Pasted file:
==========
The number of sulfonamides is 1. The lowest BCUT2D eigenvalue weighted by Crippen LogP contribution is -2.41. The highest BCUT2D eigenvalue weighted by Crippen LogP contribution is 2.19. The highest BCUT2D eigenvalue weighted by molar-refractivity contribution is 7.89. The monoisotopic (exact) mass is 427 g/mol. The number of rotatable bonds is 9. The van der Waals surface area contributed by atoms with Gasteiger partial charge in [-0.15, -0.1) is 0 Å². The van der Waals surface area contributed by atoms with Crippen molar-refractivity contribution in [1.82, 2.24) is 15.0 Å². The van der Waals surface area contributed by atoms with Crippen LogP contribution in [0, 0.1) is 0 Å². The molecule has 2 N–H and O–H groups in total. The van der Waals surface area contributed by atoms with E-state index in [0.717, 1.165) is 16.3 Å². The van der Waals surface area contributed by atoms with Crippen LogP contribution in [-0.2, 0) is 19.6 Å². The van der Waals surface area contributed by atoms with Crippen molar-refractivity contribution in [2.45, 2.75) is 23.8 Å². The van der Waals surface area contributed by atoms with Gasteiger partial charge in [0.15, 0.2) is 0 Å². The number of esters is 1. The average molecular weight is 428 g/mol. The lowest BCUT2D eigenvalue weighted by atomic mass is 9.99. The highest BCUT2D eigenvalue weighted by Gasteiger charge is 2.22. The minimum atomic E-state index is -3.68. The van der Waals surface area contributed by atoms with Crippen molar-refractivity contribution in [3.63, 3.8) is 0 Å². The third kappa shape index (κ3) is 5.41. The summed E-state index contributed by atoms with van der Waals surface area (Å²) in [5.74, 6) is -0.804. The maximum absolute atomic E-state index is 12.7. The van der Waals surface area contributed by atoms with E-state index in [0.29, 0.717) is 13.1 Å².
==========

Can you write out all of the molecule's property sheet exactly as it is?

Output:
The number of sulfonamides is 1. The lowest BCUT2D eigenvalue weighted by Crippen LogP contribution is -2.41. The highest BCUT2D eigenvalue weighted by Crippen LogP contribution is 2.19. The highest BCUT2D eigenvalue weighted by molar-refractivity contribution is 7.89. The monoisotopic (exact) mass is 427 g/mol. The number of rotatable bonds is 9. The van der Waals surface area contributed by atoms with Gasteiger partial charge in [-0.15, -0.1) is 0 Å². The van der Waals surface area contributed by atoms with Crippen molar-refractivity contribution in [1.82, 2.24) is 15.0 Å². The van der Waals surface area contributed by atoms with Crippen LogP contribution in [0, 0.1) is 0 Å². The molecule has 2 N–H and O–H groups in total. The van der Waals surface area contributed by atoms with E-state index in [0.717, 1.165) is 16.3 Å². The van der Waals surface area contributed by atoms with Crippen LogP contribution in [-0.2, 0) is 19.6 Å². The van der Waals surface area contributed by atoms with Crippen molar-refractivity contribution in [2.45, 2.75) is 23.8 Å². The van der Waals surface area contributed by atoms with Gasteiger partial charge in [0.15, 0.2) is 0 Å². The number of esters is 1. The average molecular weight is 428 g/mol. The lowest BCUT2D eigenvalue weighted by atomic mass is 9.99. The highest BCUT2D eigenvalue weighted by Gasteiger charge is 2.22. The minimum atomic E-state index is -3.68. The van der Waals surface area contributed by atoms with Crippen molar-refractivity contribution in [3.63, 3.8) is 0 Å². The third kappa shape index (κ3) is 5.41. The summed E-state index contributed by atoms with van der Waals surface area (Å²) in [5.74, 6) is -0.804. The maximum absolute atomic E-state index is 12.7. The van der Waals surface area contributed by atoms with E-state index in [0.29, 0.717) is 13.1 Å².